The information about this customized key is not stored or saved in any place in the printed matter. It is data only the system operator or a legal user of the printed matter only have on record, or remembered by heart. Accordingly, there is no chance left for the customized key to be disclosed even if the printed matter is stolen.

The hiding and extracting of information-data according to BPCS-Steganography will be described below in depth. The data to be hidden is referred to as secret data, and the image data in which the secret data is hidden is referred to as a dummy image.

On a bit-plane of a natural image, a noise like area does not appreciably affect the visual appearance to the human eye even if the data therein is replaced with other noise-like data. This characteristic of the human eye allows us to replace noise-like areas in a natural image with secret data. As the criterion to determine an area as a noise-like area may change case-by-case, it is necessary to establish a suitable threshold value according to each dummy image. The following illustrates the embedding process using the BPCS steganographic method.

Let the 2m×2m pixel (e.g., m=3) area be the size of the local area in a binary image. In this case, an area wherein the complexity value satisfies:
αTH
for a given threshold value αTH is judged as an embedding place.

In order to embed a secret data file in a natural image, the secret file must be firstly segmented into a series of 2m×2m file segments (each segment corresponds to 2m×2m pixels on the natural image). Then we embed them in the series of noise-like local areas having 2m×2m size.

However, not all small file segments are guaranteed to have a complexity value greater than αTH.

Therefore, a file segment having a smaller complexity must be transformed into a more complex one according to the conjugation operation described below. Once this operation is available, every secret data file can be embedded in any dummy image. In order to secure an exact data recovery of the secret file, conjugation-map data must be kept correctly. Actually, this map information is embedded in some place in the image or the pattern data, i.e., the printed matter.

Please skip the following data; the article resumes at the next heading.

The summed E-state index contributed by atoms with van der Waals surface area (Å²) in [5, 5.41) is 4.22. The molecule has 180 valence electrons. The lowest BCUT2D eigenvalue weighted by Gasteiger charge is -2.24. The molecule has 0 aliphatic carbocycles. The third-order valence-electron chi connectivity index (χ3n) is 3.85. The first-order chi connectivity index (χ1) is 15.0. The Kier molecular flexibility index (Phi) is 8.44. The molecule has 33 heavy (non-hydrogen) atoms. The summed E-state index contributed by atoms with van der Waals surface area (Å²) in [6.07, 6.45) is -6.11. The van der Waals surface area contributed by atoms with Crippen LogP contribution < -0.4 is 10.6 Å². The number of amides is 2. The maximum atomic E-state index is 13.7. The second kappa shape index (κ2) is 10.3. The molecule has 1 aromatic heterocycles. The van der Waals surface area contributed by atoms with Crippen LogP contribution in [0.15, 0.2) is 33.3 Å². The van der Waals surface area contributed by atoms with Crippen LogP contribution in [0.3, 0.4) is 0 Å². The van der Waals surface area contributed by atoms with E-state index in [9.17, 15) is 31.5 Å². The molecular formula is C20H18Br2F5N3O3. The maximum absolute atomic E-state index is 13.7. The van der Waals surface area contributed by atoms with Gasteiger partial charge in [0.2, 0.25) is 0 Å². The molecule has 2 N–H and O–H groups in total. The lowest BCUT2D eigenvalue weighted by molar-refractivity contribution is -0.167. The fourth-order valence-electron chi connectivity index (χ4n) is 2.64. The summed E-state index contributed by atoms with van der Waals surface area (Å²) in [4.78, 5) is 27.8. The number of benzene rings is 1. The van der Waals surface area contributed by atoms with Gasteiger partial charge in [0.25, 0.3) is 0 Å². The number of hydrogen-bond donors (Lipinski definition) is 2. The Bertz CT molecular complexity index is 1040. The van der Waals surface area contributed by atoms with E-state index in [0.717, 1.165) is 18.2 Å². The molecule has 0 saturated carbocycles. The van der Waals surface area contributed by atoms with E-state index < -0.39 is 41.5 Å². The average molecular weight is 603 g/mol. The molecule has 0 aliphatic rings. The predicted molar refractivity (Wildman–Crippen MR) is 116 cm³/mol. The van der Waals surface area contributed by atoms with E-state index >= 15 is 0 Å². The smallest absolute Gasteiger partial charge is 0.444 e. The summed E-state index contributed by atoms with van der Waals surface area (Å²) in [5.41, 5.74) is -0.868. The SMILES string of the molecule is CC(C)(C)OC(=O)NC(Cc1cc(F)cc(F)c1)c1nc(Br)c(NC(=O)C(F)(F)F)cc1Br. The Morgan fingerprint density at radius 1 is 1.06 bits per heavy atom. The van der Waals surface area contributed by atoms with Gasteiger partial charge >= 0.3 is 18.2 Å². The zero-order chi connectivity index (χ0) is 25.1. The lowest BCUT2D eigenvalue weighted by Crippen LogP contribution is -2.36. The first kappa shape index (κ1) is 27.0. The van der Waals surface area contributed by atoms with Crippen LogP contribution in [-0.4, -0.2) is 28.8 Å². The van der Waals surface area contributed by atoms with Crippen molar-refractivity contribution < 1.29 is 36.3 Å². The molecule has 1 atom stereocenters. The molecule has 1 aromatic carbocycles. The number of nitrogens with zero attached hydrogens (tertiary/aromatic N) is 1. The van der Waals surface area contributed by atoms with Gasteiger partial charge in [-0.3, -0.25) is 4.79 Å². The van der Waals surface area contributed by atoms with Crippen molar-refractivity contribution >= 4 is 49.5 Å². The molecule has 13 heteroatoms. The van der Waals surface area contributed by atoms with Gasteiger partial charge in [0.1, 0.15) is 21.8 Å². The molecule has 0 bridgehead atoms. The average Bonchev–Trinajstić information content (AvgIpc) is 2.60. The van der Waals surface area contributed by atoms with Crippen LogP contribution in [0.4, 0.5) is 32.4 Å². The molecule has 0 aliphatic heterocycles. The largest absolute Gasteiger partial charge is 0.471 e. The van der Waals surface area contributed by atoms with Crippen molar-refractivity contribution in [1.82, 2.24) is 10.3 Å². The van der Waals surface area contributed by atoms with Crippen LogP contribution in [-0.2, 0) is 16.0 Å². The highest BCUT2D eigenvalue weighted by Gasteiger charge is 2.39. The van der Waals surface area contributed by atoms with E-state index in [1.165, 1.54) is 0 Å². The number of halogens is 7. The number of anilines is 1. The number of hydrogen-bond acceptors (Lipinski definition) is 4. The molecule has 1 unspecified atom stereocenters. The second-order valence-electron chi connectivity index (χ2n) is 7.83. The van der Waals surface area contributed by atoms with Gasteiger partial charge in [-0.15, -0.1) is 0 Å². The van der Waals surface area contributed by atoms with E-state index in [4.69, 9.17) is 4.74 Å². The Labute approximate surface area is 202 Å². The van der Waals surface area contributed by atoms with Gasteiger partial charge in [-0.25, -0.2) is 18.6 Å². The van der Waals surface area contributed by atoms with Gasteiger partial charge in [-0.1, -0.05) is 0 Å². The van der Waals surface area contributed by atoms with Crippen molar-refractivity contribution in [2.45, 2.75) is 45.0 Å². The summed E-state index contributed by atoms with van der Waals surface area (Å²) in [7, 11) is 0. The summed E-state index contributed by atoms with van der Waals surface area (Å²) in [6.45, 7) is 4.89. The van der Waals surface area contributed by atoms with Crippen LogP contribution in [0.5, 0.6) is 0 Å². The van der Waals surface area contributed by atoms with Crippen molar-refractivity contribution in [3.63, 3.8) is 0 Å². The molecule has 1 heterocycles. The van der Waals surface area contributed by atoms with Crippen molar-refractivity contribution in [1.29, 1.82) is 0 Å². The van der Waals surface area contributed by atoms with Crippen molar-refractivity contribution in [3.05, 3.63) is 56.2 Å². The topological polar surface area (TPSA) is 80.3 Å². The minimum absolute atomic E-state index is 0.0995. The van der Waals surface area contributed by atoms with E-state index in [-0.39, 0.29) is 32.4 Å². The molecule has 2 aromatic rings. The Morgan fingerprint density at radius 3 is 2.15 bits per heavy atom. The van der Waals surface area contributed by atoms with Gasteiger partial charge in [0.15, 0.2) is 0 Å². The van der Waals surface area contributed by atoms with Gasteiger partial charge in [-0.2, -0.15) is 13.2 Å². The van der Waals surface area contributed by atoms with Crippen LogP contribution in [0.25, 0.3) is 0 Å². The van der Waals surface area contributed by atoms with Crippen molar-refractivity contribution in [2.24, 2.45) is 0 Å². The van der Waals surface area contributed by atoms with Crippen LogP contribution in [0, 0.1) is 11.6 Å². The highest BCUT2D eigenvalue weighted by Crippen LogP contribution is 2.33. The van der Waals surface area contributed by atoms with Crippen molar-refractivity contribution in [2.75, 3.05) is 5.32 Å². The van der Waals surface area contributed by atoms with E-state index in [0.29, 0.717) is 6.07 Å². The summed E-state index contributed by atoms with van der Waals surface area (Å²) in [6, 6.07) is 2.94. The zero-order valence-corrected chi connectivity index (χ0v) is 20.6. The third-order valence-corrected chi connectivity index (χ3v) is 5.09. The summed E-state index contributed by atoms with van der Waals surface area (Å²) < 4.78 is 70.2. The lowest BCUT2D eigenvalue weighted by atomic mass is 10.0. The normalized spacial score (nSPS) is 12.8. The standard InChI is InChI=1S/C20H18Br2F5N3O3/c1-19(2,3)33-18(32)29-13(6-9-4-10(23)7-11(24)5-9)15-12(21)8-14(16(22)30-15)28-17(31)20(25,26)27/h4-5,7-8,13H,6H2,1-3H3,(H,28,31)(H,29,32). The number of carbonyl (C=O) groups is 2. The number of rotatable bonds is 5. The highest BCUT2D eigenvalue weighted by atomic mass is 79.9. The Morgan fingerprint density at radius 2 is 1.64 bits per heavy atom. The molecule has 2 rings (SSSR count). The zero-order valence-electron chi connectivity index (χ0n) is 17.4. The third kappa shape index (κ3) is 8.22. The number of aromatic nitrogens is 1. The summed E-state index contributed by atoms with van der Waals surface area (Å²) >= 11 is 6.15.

Now, assume that a white pixel in a binary image (the bit-plane) has a value of 0, while a black pixel has a value of 1. Let P be an arbitrary binary image. The background in this P is defined to be white. W and B in the following explanation designate all white and all black image patterns, respectively. Two checkerboard patterns are described as Wc and Bc. Wc has a white pixel at the left upper corner, and Bc has a black pixel there. (See FIGS. 6-A through 6-F.) P has the B pattern for its foreground, and W for its background. On the basis of this assumption, a “conjugated image” P* of the image P is defined as follows:
P*=P⊕W c
where ⊕ designates an Exclusive-OR operation over pixels.

The operation to get a conjugated image is referred to as the conjugation operation. P* is characterized as follows.

  • (1) The foreground shape is the same as P.
  • (2) The foreground area has the Bc pattern.
  • (3) The background area has the Wc pattern.

P and P* are corresponded one to one. The following relations hold true regarding this P and P*, where “α(P)” designates the complexity α of P.

  • (a) (P*)*=P
  • (b) (P*)≠P
  • (c) α(P*)=1−α(P)

The property (c) is the most important aspect of the conjugation operation among these properties. It says any simple binary image pattern can be transformed to a complex image pattern without losing any shape information, and vice versa, while property (a) insures that the original pattern is always recovered from its conjugated pattern.

The preferred data embedding procedure, according to BPCS-Steganography, takes five steps as is shown below.

  • (1) Transform a dummy image having the size 2M×2M and the bit-length N bits/pixel into a Gray Coded image